I find Southern cooking - especially baking - fascinating. Truly. It's at the heart of the cuisine here in the South, which is too bad because baking is something I don't take nearly enough time to do. There are also all sorts of odd tricks and intricacies to the recipes that seem to be clear to, well, those people that wrote down the recipe. In the end, though, if you have your secret decoder ring on...you'll come up with a winner almost every time.
Almost at the start of this blog, I wrote about the notion of "Mom'N'Em" and how much of Southern cooking is almost like folklore. A friend had a recipe that he wanted me to make for him...but in order for me to do that, he had to call his Auntie who then called someone else to get Mom's recipe. Whenever I talk specifically about recipes that friends and family from the South have, it's often more of an oral history than anything else.
That post, over a year ago, was the catalyst for my friend Brandon and I to embark on a little personal project. Being from a family rooted in a Southern town, as well as growing up there, he was reminded of his Nana's cooking. On a trip home during the holidays, he went scavenging for the recipes and did not come back to Atlanta empty-handed. Brandon returned with a note pad and some loose cards full of the history of his Southern family's traditional recipes. We have vowed to make these recipes & chronicle them - gradually - in hopes of preserving them for himself...and sharing them, as well.
We chose "Monkey Bread" as our first project for a number of reasons. First, it's something that I had never had before. I have seen someone make it once before...but never tasted it. It's doughy goodness with sugar and cinnamon on it. Why not start with something guaranteed to be delicious? Also, it has one of the most complete recipes written down - the actual recipe is scanned above. Remember that secret decoder ring I mentioned 3 paragraphs earlier? Many of Nana's recipes have gaping holes in them: How long do I bake it for!?! How many teaspoons is a pinch!? Good gravy. In this instance, cooking really is a science - a science experiment, that is.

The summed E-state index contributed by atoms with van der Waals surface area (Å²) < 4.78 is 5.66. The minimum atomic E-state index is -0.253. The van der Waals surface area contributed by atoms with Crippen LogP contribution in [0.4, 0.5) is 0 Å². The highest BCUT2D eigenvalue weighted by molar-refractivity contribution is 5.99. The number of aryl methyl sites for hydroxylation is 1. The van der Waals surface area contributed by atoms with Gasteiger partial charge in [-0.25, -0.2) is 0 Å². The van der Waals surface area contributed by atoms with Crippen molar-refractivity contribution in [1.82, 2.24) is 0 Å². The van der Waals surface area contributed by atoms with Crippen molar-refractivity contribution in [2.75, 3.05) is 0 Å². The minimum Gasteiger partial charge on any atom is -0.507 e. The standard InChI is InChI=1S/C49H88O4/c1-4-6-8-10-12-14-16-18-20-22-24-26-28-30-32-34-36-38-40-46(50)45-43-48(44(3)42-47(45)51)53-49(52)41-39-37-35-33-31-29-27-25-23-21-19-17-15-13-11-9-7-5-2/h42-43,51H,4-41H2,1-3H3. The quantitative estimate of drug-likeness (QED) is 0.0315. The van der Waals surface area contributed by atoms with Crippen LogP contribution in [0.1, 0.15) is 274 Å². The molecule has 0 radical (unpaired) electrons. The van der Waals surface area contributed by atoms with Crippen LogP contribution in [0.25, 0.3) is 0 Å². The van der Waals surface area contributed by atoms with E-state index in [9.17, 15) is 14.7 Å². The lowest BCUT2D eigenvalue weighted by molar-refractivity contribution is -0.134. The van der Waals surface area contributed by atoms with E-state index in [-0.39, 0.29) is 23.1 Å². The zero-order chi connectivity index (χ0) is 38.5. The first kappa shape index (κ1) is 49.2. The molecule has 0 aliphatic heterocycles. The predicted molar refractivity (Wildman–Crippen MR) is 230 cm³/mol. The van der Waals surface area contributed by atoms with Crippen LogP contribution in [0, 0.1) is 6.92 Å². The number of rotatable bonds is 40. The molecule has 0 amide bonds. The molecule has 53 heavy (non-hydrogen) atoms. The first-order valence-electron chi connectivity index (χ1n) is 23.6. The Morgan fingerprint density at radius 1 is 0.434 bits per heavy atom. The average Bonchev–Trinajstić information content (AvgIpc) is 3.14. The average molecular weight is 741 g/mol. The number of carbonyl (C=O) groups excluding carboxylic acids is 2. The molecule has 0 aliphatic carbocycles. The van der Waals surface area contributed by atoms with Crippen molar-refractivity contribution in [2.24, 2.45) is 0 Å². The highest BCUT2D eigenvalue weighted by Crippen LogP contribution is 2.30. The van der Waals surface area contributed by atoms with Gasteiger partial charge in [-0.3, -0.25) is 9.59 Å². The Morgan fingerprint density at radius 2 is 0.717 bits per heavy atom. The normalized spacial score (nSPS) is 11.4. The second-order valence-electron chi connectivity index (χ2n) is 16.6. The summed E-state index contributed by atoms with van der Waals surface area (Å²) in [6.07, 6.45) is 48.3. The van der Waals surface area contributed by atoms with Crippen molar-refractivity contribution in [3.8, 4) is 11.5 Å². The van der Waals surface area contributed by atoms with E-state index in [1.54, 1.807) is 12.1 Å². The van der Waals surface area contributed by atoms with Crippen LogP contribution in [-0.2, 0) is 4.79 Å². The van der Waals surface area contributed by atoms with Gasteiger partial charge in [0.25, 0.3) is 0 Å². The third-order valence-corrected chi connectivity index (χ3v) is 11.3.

In the end, it turned out to be delicious. Brandon was sort of amazed that it turned out - in every way - just as he had remembered. Pulling off chunks of the warm, gooey bread...it was a clear send-back to Brandon's childhood and a beautiful introduction to tradition for myself.
Monkey Bread - Nana's recipe provided by Brandon Winslow - makes one bundt pan sized loaf
- 1/2 cup nuts - we used roasted pecans in this case
- 1/2 cup sugar
- 1 tsp. cinnamon
- 1 cup brown sugar - i think either light or dark sugar would work
- 1/2 cup melted butter - equal to one stick butter
- 3 10 ounce packages of buttermilk biscuits
- Preheat oven to 350. Sprinkle nuts in bottom of Bundt pan. In a side bowl or shallow dish, combine the sugar and the cinnamon. Cut each biscuit section into quarters & roll each section in the sugar/cinnamon mixture. Layer pieces in the bottom of the pan , building rows until all pieces are layered. Combine melted butter and brown sugar and pour mixture over the dough. Bake for 30-40 minutes until golden brown and puffy. Cool pan for 10 minutes. Invert bread onto cake stand and serve.
Editors note: The one unanswered question for me was..."Why is it called Monkey Bread?". Via the magic of the Internet, I found this very inconclusive information on The Food Timeline. While no clear answer on that front, I did find out that Monkey Bread is not just a Southern thing, despite what I thought. If anyone knows where the name comes from, leave a comment here!